The Something for Nothing Culture of the Scottish Labour Party

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By Allan Grogan 

Last Saturday, I had the great privilege to be able to speak at the Rally for Independence. It was a wonderful event which kick started the Yes Campaign.

I couldn’t help but be inspired when I listened to such tremendous public servants as Margo MacDonald and Dennis Canavan, amongst many others. The event gave those in attendance a great sense of hope, that we can deliver a yes vote in the 2014 referendum.

By Allan Grogan

Last Saturday, I had the great privilege to be able to speak at the Rally for Independence. It was a wonderful event which kick started the Yes Campaign.

I couldn’t help but be inspired when I listened to such tremendous public servants as Margo MacDonald and Dennis Canavan, amongst many others. The event gave those in attendance a great sense of hope, that we can deliver a yes vote in the 2014 referendum.

Hope and inspiration are qualities often lacking in today’s political arena and hope and inspiration were just some of the things missing from Scottish Labour leader Johann Lamont’s speech on Tuesday.

In the policy speech Ms Lamont attacked what she termed the vicious cycle of a ‘something for nothing’ attitude she claimed was prevalent in today’s Scotland.  From free tuition fees to a freezing of the council tax and universal free prescriptions, the leader of Labour in Scotland now claims we cannot afford them.

I studied in one of the first student years of tuition fees imposed under New Labour.  As a result, myself and thousands of others in this country have had to bear the added burden of the extra debt these fees placed on young graduates.

I have always been saddened at the ease in which so many politicians seem so keen to place such financial burden on young shoulders, whilst forgetting the free education they themselves enjoyed.  The attack on this universal benefit, a national investment, is something I would have expected from the Tory party, or their new friends the Lib Dems.  But a Labour politician, and a Scottish Labour leader at that, attempting to prevent higher education for the poorest, is incomprehensible.

In her speech on Tuesday, Ms Lamont said:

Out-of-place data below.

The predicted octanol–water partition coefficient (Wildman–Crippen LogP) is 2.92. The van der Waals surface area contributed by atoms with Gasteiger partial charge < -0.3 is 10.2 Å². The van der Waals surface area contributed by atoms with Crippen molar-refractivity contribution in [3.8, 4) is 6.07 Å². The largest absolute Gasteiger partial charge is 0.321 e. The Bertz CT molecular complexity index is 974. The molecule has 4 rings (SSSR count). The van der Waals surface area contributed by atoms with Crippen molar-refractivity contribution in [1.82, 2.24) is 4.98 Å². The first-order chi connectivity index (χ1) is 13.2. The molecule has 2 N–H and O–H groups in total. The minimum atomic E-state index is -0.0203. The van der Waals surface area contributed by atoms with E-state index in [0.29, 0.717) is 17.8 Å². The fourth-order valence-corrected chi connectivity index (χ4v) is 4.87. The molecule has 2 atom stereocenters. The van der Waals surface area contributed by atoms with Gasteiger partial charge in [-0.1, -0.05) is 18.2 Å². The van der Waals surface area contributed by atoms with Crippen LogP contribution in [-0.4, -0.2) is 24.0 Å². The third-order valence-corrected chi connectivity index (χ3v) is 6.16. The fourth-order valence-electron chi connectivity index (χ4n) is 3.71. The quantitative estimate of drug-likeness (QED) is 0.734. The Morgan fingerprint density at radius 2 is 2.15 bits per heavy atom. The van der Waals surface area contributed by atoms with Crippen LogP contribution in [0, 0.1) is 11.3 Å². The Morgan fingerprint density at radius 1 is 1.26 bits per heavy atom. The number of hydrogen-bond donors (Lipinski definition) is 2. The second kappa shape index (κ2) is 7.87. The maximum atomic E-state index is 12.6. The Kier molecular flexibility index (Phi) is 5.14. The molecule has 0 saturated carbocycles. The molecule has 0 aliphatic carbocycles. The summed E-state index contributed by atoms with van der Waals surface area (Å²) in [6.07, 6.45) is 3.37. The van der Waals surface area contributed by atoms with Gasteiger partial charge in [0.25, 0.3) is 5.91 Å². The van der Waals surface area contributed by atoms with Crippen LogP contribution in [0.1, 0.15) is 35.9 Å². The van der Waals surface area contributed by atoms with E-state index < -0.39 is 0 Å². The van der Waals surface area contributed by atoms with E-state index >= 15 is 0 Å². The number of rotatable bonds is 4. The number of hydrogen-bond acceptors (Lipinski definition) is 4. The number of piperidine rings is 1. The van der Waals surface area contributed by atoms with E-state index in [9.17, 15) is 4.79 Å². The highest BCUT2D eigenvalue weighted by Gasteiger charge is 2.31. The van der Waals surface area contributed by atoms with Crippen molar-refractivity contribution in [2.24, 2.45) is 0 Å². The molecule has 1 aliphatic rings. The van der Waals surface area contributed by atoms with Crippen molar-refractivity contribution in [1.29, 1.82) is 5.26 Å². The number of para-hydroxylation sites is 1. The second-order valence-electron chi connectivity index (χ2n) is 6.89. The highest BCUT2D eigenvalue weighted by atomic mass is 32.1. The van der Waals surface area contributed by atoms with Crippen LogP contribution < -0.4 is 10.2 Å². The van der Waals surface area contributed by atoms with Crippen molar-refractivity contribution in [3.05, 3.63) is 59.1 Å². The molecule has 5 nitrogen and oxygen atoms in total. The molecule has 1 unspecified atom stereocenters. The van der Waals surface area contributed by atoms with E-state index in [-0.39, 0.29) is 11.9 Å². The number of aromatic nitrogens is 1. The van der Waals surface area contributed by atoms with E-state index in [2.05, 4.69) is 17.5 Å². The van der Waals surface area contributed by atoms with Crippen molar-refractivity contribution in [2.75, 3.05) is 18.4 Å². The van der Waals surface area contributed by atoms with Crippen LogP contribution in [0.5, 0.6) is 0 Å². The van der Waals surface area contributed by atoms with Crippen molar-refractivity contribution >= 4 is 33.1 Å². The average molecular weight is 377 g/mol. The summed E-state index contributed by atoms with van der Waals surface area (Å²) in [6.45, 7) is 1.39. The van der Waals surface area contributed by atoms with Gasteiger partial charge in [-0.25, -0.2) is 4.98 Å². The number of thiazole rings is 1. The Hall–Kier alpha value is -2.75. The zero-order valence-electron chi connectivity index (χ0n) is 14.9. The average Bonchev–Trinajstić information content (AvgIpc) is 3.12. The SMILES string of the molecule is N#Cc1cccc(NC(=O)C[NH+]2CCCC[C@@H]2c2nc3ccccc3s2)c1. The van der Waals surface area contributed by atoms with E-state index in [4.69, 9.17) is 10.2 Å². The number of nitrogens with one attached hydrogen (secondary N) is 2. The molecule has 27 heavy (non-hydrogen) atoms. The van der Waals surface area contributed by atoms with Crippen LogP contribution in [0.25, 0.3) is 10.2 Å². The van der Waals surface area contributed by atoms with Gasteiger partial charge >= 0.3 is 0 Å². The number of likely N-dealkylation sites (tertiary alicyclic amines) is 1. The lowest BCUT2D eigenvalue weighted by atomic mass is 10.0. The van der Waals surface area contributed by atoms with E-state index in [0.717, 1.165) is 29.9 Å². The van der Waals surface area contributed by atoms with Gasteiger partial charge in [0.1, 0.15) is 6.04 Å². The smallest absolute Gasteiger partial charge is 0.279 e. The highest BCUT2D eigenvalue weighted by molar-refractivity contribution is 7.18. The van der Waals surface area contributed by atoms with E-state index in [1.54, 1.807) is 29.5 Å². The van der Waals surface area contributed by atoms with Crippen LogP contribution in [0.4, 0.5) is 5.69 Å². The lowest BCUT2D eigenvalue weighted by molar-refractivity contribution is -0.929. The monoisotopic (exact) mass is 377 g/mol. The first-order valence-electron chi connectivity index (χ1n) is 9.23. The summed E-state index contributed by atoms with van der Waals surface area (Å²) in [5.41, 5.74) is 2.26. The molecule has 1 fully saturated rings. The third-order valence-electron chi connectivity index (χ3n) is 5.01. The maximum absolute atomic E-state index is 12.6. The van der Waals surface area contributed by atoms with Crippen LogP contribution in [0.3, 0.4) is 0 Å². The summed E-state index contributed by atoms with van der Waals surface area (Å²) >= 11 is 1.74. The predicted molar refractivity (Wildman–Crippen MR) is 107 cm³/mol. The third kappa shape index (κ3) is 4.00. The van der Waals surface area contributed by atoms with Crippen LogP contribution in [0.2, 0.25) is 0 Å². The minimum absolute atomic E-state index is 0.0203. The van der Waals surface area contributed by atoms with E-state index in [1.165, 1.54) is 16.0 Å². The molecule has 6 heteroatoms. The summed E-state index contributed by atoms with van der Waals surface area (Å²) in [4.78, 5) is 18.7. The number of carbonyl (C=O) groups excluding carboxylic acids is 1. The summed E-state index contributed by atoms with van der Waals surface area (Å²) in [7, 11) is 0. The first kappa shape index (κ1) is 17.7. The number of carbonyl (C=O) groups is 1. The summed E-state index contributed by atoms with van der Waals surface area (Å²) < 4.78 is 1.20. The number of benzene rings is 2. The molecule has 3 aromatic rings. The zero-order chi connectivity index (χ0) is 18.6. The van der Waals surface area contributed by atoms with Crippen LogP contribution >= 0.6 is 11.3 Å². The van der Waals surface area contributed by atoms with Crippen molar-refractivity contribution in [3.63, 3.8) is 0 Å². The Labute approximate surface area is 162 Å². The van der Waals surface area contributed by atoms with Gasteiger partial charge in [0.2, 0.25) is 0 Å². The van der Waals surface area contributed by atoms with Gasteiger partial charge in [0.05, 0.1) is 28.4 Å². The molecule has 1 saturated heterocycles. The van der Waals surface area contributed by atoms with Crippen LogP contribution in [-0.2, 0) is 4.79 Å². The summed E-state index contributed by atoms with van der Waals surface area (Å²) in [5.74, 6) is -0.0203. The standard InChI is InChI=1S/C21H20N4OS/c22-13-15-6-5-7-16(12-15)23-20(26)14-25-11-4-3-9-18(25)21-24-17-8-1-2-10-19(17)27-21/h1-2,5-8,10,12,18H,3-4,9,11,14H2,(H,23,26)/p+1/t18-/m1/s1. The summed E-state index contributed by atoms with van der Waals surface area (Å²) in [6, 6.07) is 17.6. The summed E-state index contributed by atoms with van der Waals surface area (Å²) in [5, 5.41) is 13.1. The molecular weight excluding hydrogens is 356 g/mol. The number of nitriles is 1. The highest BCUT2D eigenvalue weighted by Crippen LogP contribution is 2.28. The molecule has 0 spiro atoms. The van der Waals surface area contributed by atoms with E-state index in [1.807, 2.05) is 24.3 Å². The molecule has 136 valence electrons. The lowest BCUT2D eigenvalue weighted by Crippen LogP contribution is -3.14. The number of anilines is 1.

“We need to be honest about apprenticeships – apprenticeships should be as highly regarded as university education.  If this means fewer, but better quality apprenticeships, we need to be honest about this.”

But how does this fit with an end to free education?  Surely, a return of tuition fees would mean less people would be able to afford university.

For those denied a place at University then the next logical step would be vocational training, learning a trade.  While youth unemployment continually rises, Johann Lamont’s policy would make it even harder for young people to go into higher education, and less apprenticeships available to them as well.

Despite rushed denials in the minutes following the speech, there is also a spectre hanging over police numbers.  The one thousand extra police on Scotland’s streets has seen crime fall to record lows and the fear of crime drop. 

However, any youngster attracted to the profession might find vacancies at a premuim given Johann Lamont’s words: “We need to be honest that the target of 1,000 additional ‘bobbies on the beat’ is not the best use of police resources when a number of them are filling back office jobs which have been cut.”

The area of prescription charges is where I do have some sympathy for what she was saying. 

Now I am not saying it isn’t a good thing, but I question the need for it in the majority of people’s cases. Particularly in the current economic climate.  I think it’s right that we should have free prescriptions for the elderly, the disabled and those who have chronic conditions which would not be able to afford medication.  But for most of us, who maybe visit the doctors once or twice a year, did we really begrudge paying around £5 to make us better?

Unfortunately for Johann, no matter how well intentioned and how honest and heartfelt her calls for an open debate, it’s not something that will win her any votes with the public.  This Scottish Labour party are now even failing in the New Labour doctrine of survival at all costs.

So Johann Lamont’s big policy speech, setting out her vision for Scottish Labour, attacked education, jobs and the Health Service.  The Holy Trinity of this once proud socialist Party.  Am I the only party member to wonder what Real Labour policies this HQ actually represents?  Has it forgotten its roots, the foundations in which the Labour party were based?

Now before we go on, I have a small confession to make.  I voted for Johann Lamont to become leader of the Scottish Labour party.  I did so partly because she was the least unattractive prospect.  But also because she had a decent track record of showing social democratic tendencies, she also promised to listen to grass roots campaigns.  Her past record on the removal of Trident was also a positive step.

So in that spirit I’d like to offer Ms Lamont some advice.  If you really wanted to save some money, how about you stick to your beliefs on Trident?

Why not show the tenacity that got you to the top of the party and lead your party back to its true ideals back to a place which represents the people of Scotland, not the Westminster Village.  Lead the party back to where it belongs.

There’s another way to save some money; deal with the self serving, elitist, career politicians – those who take the generous pay and expenses which comes with political office, yet give nothing back to the people they represent or the party they stood on the ballot for.  This is the real ‘something for nothing’ problem that has plagued and hindered Scotland.

Allan Grogan is a member of the Scottish Labour Party and leader of the Labour for Independence campaign